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    "If you've been injured through no fault of your own you could be entitled to compensation. If you're unsure if you could claim, I recommend you call Accident Advice Helpline."

    Esther Rantzen

    The dangers of playing sports in glasses

    Playing sports in glasses can be very dangerous. Whilst wearing spectacles for some sporting activities isn’t like to lead to harm, glasses don’t mix with other sports very well at all. People who wear glasses shouldn’t be prevented from enjoying their favourite sports, and there are steps you can take to enjoy sports to the highest level even if you are a spectacle wearer.

    The dangers of playing sports in glasses

    A large number of professional sports people do wear glasses or contact lenses. This demonstrates that having problems with your vision doesn’t have to mean missing out on your favourite sporting activities. You shouldn’t wear glasses for most contact sports including football, hockey and rugby as the likelihood of the spectacles breaking is just too high. You may be able to switch to contact lenses if you do wish to enjoy certain sports, and it’s a good idea to consult your optometrist if you do require bespoke advice on playing sports in glasses.

    You shouldn’t face any problems playing golf, tennis and cycling when it comes to playing sports in glasses. You may need to talk to your optometrist if you need to use corrective eyewear during exercise. They will be able to provide you with suitable classes for challenging exercise which feature lenses made from unsmashable polycarbonate, which means if your glasses are knocked off, you’re far less likely to sustain an injury. It’s not all about the lenses though – you may wish to obtain special glasses for exercise that feature extra-durable frames.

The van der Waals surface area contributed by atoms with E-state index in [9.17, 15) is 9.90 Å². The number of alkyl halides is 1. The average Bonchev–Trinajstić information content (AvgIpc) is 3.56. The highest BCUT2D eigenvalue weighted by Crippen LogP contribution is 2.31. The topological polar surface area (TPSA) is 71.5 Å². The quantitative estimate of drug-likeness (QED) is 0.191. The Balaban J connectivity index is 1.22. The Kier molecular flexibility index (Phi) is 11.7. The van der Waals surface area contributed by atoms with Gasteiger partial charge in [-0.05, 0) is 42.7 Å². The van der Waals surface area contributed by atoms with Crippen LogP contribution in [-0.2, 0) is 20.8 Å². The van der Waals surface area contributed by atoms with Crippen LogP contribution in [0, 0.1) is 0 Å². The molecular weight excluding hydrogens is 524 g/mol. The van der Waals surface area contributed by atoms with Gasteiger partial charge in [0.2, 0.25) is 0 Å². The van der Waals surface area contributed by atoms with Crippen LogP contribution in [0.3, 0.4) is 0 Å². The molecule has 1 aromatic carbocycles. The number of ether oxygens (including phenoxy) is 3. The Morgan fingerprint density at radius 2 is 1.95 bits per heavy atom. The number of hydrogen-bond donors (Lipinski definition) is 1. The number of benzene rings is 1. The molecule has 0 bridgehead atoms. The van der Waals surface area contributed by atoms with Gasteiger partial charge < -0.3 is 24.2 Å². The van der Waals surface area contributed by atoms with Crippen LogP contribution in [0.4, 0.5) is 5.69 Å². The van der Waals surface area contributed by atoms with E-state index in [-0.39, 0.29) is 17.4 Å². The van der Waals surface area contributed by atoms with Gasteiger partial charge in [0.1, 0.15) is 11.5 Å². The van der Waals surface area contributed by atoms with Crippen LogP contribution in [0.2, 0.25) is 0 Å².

Do you need an extra pair?

    If you are playing contact sports, you may wish to obtain an extra pair of special spectacles for these activities and keep your main pair away from the sports field. Glass lenses can cause significant damage to your eyes if they do break, and contact sports provide vast opportunities for dangerous clashes and falls to occur. Water sports like surfing require special eyewear such as goggles and plastic glasses. Certain sports like hockey will require you to don a full face mask which you may be able to wear prescription glasses under.

    Without the right eye protection in place, you could end up with a fractured eye socket, loss of vision, a scratched cornea or even worse injuries. Talk to Accident Advice Helpline if you have sustained an injury on the sports field that wasn’t your fault. Call 0800 689 0500 (landline) or 0333 500 0993 (mobile) now.

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    Date Published: May 6, 2017

    Author: Accident Advice

    Accident Advice Helpline (or AAH) is a trading style of Slater Gordon Solutions Legal Limited. Slater Gordon Solutions Legal Limited is a company registered in England and Wales with registration number 07931918, VAT 142 8192 16, registered office Dempster Building, Atlantic Way, Brunswick Business Park, Liverpool, L3 4UU and is an approved Alternative Business Structure authorised and regulated by the Solicitors Regulation Authority. Authorised and regulated by the Financial Conduct Authority.

    Disclaimer: This website contains content contributed by third parties, therefore any opinions, comments or other information expressed on this site that do not relate to the business of AAHDL or its associated companies should be understood as neither being held or endorsed by this business.

    No-Win No-Fee: *Subject to insurance costs. Fee payable if case not pursued at client's request.